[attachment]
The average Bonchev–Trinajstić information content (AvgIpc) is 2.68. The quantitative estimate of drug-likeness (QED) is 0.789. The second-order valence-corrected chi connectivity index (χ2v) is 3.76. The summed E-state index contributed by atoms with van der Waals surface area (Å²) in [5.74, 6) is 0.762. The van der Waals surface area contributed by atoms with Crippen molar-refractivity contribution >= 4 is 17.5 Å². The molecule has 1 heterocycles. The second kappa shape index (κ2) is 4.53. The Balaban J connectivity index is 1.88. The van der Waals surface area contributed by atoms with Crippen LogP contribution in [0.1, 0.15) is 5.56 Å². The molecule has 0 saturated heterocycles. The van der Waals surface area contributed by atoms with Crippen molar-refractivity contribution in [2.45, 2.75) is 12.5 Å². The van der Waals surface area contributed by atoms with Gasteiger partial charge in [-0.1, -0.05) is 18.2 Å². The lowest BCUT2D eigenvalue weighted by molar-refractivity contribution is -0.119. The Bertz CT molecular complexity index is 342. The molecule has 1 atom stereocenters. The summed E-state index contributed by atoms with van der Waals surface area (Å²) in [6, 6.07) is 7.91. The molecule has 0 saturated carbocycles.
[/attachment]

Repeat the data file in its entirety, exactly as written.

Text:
The average Bonchev–Trinajstić information content (AvgIpc) is 2.68. The quantitative estimate of drug-likeness (QED) is 0.789. The second-order valence-corrected chi connectivity index (χ2v) is 3.76. The summed E-state index contributed by atoms with van der Waals surface area (Å²) in [5.74, 6) is 0.762. The van der Waals surface area contributed by atoms with Crippen molar-refractivity contribution >= 4 is 17.5 Å². The molecule has 1 heterocycles. The second kappa shape index (κ2) is 4.53. The Balaban J connectivity index is 1.88. The van der Waals surface area contributed by atoms with Crippen LogP contribution in [0.1, 0.15) is 5.56 Å². The molecule has 0 saturated heterocycles. The van der Waals surface area contributed by atoms with Crippen molar-refractivity contribution in [2.45, 2.75) is 12.5 Å². The van der Waals surface area contributed by atoms with Gasteiger partial charge in [-0.1, -0.05) is 18.2 Å². The lowest BCUT2D eigenvalue weighted by molar-refractivity contribution is -0.119. The Bertz CT molecular complexity index is 342. The molecule has 1 atom stereocenters. The summed E-state index contributed by atoms with van der Waals surface area (Å²) in [6, 6.07) is 7.91. The molecule has 0 saturated carbocycles.